Fish Story

August 13 , 2001 – More good news! Jabber's recent urinalysis came back negative for E. coli. That's two tests in a row! His urine still contains blood and we don't know why, so we need to keep an eye on it. We'll do another urinalysis in a few weeks. Jabber had a rolfing session on Tuesday, courtesy of our favorite rolfer, Brian Hopkins, who donated his time and energy to help Jabber. (Brian usually rolfs people, not dogs.) After a 45 minute rolfing session Jabber exhibited more flexibility in his "frozen" knee. Over the past five days we've seen further improvement. Jabber is not dragging his foot as much – probably because he can bend his knee a little bit more – and he is steadier on steps. Jabber will have another rolfing session in a couple of weeks. (For more information about rolfing, please visit

Okay, let's move on. I'll be the first to admit that this week's picture is a little odd. It's a rerun from three years ago. I came across "Fish Story" the other day and it brought back fond memories so I decided to run it again for those of you who never saw it. You'll notice that Jabber was "in trouble" back then, too. He had killed a wild raccoon and we were nervously waiting for the rabies report. If you are a fan of Jabber, be sure to click the link below to read about the raccoon. Jabber chased down a lot of raccoons that summer. By the time he killed his fourth raccoon, Jabber was almost a celebrity. One day the division manager of the General Sanitation arm of our county's Environmental Health Services Department came calling. He said he wanted to meet Jabber in person after hearing so much about him.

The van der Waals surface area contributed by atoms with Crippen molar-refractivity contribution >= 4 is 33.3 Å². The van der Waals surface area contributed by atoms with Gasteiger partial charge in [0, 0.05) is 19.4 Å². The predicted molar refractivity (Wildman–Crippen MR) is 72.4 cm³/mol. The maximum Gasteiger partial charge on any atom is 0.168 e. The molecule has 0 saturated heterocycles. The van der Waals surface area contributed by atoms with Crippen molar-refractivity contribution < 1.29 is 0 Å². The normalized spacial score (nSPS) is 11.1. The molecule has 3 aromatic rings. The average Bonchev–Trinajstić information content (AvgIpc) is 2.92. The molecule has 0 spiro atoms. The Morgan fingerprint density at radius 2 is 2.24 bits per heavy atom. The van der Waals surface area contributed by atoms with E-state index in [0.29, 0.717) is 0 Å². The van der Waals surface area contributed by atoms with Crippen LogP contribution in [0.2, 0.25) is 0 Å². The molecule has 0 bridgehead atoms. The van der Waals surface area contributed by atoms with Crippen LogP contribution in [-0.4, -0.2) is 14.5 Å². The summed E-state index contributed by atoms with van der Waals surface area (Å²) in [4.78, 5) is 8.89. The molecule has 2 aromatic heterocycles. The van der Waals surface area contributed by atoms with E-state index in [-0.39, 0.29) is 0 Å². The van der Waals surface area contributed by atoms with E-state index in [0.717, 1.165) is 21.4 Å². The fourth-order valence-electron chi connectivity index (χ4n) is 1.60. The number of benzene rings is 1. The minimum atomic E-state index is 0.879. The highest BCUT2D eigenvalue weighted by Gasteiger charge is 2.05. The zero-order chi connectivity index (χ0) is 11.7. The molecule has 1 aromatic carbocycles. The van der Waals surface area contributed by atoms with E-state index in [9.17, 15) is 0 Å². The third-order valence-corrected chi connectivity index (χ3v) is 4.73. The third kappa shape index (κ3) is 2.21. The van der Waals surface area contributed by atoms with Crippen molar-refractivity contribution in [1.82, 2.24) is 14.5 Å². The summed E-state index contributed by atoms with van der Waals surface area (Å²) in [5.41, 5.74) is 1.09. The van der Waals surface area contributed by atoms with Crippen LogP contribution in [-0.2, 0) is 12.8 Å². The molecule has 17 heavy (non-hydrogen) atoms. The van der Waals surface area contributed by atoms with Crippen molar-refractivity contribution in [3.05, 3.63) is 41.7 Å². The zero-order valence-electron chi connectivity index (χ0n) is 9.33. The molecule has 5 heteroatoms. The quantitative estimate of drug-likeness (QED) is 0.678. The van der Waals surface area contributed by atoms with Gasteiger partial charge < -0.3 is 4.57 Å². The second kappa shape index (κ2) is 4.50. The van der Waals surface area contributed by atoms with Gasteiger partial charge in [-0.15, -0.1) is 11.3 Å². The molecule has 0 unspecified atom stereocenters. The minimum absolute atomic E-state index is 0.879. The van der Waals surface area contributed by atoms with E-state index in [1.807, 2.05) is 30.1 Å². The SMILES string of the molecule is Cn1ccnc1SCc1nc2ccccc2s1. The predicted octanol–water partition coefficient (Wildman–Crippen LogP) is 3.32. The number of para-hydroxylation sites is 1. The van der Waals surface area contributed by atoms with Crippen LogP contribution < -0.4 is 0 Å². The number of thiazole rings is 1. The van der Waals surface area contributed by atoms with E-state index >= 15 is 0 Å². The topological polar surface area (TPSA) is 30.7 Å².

And now, the real Fish Story...

May 4, 1998 – In last week's DaDane you learned that Jabber, our Great Dane, killed a sick raccoon that was suspected of being rabid. Its brain was being tested for rabies. If the results were positive, Jabber faced a strict quarantine that could last up to ninety days. Thank goodness the test came back negative. We have since learned that approximately one third of the wild raccoons living in our region will eventually contract canine distemper. Most die. Distemper in raccoons causes peculiar behavior which sometimes makes them appear rabid. Jabber's raccoon probably had distemper. (See last week's raccoon story.)

Pick a fish, any fish.
What I am about to tell you is true. Even the names are real. Okay, so I sometimes twist the truth a little bit, like the time I told you all about Operation Hoover, where the government was sending out an army of automated "search and destroy" web robots to rid the internet of useless dog web sites. It could have been true. (And this site would have been the first to go.) But today's Fish Story proves that sometimes truth is stranger than fiction. The story contains no exaggerations, white lies or falsehoods. It is the absolute truth. I promise.

The story begins here.